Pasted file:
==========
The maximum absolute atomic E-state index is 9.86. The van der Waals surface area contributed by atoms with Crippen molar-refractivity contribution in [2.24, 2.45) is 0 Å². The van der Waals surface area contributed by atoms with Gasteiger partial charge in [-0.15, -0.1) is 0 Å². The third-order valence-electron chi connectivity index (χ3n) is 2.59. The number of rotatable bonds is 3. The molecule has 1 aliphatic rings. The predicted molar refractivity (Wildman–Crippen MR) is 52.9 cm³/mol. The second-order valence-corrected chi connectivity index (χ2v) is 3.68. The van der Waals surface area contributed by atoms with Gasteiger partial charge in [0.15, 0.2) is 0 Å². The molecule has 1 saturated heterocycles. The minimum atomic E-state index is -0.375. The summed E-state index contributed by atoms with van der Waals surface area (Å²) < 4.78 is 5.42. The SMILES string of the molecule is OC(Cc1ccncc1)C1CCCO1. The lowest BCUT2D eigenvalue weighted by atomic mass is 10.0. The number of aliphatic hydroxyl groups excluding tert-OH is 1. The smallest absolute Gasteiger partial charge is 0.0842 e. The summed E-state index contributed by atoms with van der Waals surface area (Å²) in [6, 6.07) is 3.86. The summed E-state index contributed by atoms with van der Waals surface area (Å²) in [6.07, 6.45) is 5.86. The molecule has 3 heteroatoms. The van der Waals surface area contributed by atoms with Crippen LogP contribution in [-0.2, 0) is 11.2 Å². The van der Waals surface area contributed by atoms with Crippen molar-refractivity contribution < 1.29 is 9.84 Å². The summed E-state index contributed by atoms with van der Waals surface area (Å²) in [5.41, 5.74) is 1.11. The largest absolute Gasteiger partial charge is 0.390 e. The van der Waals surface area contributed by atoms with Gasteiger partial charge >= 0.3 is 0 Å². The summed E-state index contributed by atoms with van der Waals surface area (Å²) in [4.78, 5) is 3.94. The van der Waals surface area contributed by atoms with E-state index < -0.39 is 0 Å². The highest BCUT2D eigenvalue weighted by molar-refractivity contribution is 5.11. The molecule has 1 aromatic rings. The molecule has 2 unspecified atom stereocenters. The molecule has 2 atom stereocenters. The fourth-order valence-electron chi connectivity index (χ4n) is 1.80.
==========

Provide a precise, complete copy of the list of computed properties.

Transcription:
The maximum absolute atomic E-state index is 9.86. The van der Waals surface area contributed by atoms with Crippen molar-refractivity contribution in [2.24, 2.45) is 0 Å². The van der Waals surface area contributed by atoms with Gasteiger partial charge in [-0.15, -0.1) is 0 Å². The third-order valence-electron chi connectivity index (χ3n) is 2.59. The number of rotatable bonds is 3. The molecule has 1 aliphatic rings. The predicted molar refractivity (Wildman–Crippen MR) is 52.9 cm³/mol. The second-order valence-corrected chi connectivity index (χ2v) is 3.68. The van der Waals surface area contributed by atoms with Gasteiger partial charge in [0.15, 0.2) is 0 Å². The molecule has 1 saturated heterocycles. The minimum atomic E-state index is -0.375. The summed E-state index contributed by atoms with van der Waals surface area (Å²) < 4.78 is 5.42. The SMILES string of the molecule is OC(Cc1ccncc1)C1CCCO1. The lowest BCUT2D eigenvalue weighted by atomic mass is 10.0. The number of aliphatic hydroxyl groups excluding tert-OH is 1. The smallest absolute Gasteiger partial charge is 0.0842 e. The summed E-state index contributed by atoms with van der Waals surface area (Å²) in [6, 6.07) is 3.86. The summed E-state index contributed by atoms with van der Waals surface area (Å²) in [6.07, 6.45) is 5.86. The molecule has 3 heteroatoms. The van der Waals surface area contributed by atoms with Crippen LogP contribution in [-0.2, 0) is 11.2 Å². The van der Waals surface area contributed by atoms with Crippen molar-refractivity contribution < 1.29 is 9.84 Å². The summed E-state index contributed by atoms with van der Waals surface area (Å²) in [5.41, 5.74) is 1.11. The largest absolute Gasteiger partial charge is 0.390 e. The van der Waals surface area contributed by atoms with Gasteiger partial charge >= 0.3 is 0 Å². The summed E-state index contributed by atoms with van der Waals surface area (Å²) in [4.78, 5) is 3.94. The van der Waals surface area contributed by atoms with E-state index < -0.39 is 0 Å². The highest BCUT2D eigenvalue weighted by molar-refractivity contribution is 5.11. The molecule has 1 aromatic rings. The molecule has 2 unspecified atom stereocenters. The molecule has 2 atom stereocenters. The fourth-order valence-electron chi connectivity index (χ4n) is 1.80.